A Blog by International Students at Leiden University

An International Transition

One of the first poignant lessons of my university career was never to judge a book by its cover. For the first time I’d encountered people from beyond the extremities of my quaint hometown: – the extroverts, the introverts; the conceited, the modest; the ‘Northern Monkeys’, the ‘Southern Fairies’ and seemingly everything that lay in between. With such a diverse mixture, I felt a naïve sense of accomplishment, as though I’d encountered a sufficient number of people to finally call myself a good judge of character.

Yet it took a move of about 400 miles to truly emphasise how little I knew of the world – despite having consistently made it an utmost priority to experience everything that a life, lived within my means, had to offer. It’s very humbling to recognise how ethnocentric your view of the world is, having grown up in a little town in the English countryside with the annual tourist trip, then making the customary move to a British university with predominantly British students – though I don’t wish to underestimate the immense value of these experiences. It all seems rather transparent when noted down in black-and-white, though the prospect of this undiscovered knowledge of life outside my confines had never really concerned me, since I was already blissfully content within my comfort zone.

Moving to Leiden was quite possibly the most whimsical decision of my life and thankfully, it turned out to be one of the greatest. The true beauty of studying in Leiden, for which it is unique and superb in many respects, is the eclecticism of its population. People of all ages and cultures congregate in this active international community with similar goals and incentives – to learn, to have fun and to experience new things. I’ve had the privilege of meeting people from India, China, Australia, North America, South America, South Africa, Scandinavia, Eastern Europe, Western Europe – the list is seemingly endless. I’ve already learnt such an enormous amount from this experience, which I can say, with great conviction, is beyond anything that my home university could offer.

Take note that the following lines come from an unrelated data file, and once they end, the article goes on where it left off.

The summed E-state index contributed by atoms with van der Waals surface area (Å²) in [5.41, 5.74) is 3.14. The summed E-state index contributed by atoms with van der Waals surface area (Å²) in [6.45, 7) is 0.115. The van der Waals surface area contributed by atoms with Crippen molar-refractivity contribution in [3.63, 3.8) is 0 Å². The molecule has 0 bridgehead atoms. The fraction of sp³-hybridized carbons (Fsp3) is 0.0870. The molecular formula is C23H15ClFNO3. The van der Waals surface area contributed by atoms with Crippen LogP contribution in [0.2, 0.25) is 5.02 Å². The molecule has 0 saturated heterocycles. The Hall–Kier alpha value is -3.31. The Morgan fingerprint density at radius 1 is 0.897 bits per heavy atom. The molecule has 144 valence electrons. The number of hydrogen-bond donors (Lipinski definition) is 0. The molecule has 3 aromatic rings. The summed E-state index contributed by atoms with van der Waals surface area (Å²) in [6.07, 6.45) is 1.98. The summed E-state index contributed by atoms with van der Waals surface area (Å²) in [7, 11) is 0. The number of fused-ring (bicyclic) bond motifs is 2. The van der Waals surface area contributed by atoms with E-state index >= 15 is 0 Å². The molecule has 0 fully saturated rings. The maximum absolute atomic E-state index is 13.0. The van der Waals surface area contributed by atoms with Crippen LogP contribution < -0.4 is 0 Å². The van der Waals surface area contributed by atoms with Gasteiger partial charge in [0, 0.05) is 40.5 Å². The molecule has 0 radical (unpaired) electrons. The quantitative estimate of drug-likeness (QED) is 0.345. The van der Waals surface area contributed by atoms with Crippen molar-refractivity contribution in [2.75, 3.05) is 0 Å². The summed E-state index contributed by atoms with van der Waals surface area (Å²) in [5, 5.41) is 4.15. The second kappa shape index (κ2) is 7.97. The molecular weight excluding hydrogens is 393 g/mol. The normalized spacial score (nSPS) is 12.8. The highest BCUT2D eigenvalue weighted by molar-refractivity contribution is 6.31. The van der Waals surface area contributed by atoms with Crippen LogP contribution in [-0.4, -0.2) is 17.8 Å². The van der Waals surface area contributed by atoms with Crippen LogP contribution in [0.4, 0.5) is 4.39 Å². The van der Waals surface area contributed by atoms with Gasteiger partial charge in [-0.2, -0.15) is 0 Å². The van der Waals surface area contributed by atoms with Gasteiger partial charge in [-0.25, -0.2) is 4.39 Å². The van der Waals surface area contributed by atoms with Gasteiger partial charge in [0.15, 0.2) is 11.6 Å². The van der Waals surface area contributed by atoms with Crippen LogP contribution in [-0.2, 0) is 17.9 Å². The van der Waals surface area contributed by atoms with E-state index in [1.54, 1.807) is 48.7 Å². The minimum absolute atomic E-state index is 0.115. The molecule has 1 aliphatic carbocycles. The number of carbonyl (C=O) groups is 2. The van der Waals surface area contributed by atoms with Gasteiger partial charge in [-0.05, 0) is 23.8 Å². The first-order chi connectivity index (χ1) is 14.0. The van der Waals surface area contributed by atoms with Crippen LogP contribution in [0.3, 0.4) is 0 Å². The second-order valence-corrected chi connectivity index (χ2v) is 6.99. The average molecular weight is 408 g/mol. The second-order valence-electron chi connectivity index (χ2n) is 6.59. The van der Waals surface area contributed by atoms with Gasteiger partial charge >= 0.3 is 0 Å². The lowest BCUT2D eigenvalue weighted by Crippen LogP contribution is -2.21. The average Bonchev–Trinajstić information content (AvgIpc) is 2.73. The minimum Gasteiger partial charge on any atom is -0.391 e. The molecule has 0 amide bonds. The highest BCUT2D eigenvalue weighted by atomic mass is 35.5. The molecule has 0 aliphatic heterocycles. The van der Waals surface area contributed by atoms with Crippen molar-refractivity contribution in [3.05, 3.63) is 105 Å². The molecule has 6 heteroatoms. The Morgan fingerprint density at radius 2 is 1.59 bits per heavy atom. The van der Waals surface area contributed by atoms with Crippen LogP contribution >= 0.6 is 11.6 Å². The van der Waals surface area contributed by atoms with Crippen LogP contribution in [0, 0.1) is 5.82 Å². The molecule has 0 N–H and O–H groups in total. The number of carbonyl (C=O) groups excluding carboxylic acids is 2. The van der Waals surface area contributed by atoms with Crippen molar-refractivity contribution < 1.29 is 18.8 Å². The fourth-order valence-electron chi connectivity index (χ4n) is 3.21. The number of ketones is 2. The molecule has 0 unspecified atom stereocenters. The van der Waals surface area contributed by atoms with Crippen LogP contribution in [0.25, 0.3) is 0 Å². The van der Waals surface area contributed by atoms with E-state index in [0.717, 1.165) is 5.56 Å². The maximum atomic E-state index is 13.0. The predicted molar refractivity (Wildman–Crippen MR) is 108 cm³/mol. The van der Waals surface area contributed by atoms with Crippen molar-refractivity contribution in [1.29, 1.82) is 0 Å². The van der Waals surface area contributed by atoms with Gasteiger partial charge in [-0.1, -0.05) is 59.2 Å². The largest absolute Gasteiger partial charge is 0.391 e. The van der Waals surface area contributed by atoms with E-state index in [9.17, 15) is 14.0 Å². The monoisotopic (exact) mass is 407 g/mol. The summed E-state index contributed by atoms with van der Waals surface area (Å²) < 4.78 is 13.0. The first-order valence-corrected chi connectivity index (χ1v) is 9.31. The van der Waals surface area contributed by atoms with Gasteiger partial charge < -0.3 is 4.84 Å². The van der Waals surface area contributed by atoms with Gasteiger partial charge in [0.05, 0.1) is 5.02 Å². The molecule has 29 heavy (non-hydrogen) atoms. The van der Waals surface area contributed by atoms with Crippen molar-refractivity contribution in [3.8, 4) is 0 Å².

That’s not to say it’s been a simple task. Uprooting your life, leaving your loved ones behind and the comfort of everything you know is a daunting prospect. Yet the satisfaction of creating another life abroad, founding new friendships and starting afresh is incredibly liberating. At times, I felt overwhelmed by the unfamiliarity of it all; swimming through new cultures and languages and differences. Whilst it’s easy to delight in the comfort of similarities between yourself and others, I’ve grown an understated appreciation for the differences, which were initially a source of apprehension. If anything, I’ve grown remarkably curious; curious for the knowledge of other cultures; knowledge of which I was once content to remain blissfully unaware. I’ve grown ‘the itch’, as a friend of mine refers to it; ‘the itch’ to see the world and to learn more about it.

Though undoubtedly the greatest lesson that a semester in Leiden has taught me, is how much I have yet to learn.

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This entry was posted on January 2, 2012 by in Culture, Emma, Travel.

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